Are You Wrecking Your Job Search?
There’s no recipe that guarantees job search success, no list of ingredients that solidifies your standing as a reputable and desirable candidate. Job search success is largely about preparation, but it’s also about timing, personal connections, and good old-fashioned luck.
It’s also a bit of a mental game. You need to have a solid resume and an optimized LinkedIn page, it’s true—but if your head’s not in the right place, you may still find your job search to be fruitless.
Are you in the wrong headspace for job search success? Are you falling prey to some of the common, classic job search errors? We’ve listed just a few of them below.
You Have the Wrong Expectations
This job search error can take different forms, and it largely depends on how old you are. Young people—in particular recent college graduates—can often feel entitled, like the job force owes them a position. It doesn’t, and this kind of attitude—usually quite perceptible to employers—is a huge turn-off.
Older jobseekers face the opposite problem. They often assume that because they are over, say, age 50, there’s just no position open for them, which isn’t true at all—but believing it to be so can wreck your confidence.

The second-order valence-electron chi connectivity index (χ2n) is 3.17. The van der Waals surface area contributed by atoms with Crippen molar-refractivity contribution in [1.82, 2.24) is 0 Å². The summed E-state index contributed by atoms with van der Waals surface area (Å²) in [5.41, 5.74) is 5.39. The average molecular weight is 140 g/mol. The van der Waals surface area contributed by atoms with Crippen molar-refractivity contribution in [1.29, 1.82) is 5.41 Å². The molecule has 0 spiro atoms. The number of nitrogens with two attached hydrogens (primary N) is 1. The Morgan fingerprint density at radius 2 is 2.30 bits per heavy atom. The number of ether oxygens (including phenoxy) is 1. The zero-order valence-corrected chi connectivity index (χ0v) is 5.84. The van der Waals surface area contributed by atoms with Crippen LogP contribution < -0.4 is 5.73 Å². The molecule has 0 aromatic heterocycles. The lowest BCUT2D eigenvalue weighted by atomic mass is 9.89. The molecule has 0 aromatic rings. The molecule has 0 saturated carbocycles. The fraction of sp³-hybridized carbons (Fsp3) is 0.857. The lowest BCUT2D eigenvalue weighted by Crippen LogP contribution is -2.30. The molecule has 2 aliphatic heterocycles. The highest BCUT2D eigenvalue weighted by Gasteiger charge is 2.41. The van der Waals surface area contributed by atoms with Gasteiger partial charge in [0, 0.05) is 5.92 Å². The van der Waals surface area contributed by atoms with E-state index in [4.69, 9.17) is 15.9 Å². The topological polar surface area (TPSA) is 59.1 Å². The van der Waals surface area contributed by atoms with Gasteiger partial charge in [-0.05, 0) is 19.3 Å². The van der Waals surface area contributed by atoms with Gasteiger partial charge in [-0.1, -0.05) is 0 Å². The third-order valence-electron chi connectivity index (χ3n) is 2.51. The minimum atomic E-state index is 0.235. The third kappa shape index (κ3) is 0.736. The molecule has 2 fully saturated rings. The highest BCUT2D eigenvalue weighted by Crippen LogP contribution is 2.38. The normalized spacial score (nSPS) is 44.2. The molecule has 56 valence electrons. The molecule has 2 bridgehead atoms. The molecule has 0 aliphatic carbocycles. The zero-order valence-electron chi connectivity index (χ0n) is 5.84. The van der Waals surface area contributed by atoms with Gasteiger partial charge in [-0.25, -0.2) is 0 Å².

You Think The Only Way to Get a Job is Through Networking Site X
Fill in the X with whatever career portal you like—whether it’s Monster.com or simply LinkedIn. There are a couple of problems with thinking the only way to find work is to be active on one of these sites. The first is that, if anything, you’re going to want to be active on multiple job sites and networking platforms; you can’t afford to put all your eggs in one basket. More importantly, though, you have to realize that a website isn’t going to hire you; a person is going to hire you. Relationships, human connections, face-to-face meetings—even in our increasingly digital world, are all things that are still incredibly important.
You Assume That You Are the Sum of Your Achievements
Your previous positions and your degree are important, but they’re not the sum total of who you are as a candidate. You have passions, interests, and personality traits that you bring to the table, some of which may not be neatly summarized on your resume. Being a winning conversationalist or a fast learner, these things can’t be taught—and as such, they’re often what employers are truly looking for.
You Think It’s All a Waiting Game
If you have a job interview at 10:00 in the morning, you’re probably not going to have an offer waiting for you when you check your e-mail at noon. In fact, it may take three or four days, if not longer, before you hear back anything at all. That’s all well and good—but you’re by no means obliged to simply wait for hiring managers to get back to you. You need to stay active and keep looking, even as you anticipate news from an interview that you think went well.
This article was syndicated from Business 2 Community: Are You Wrecking Your Job Search?
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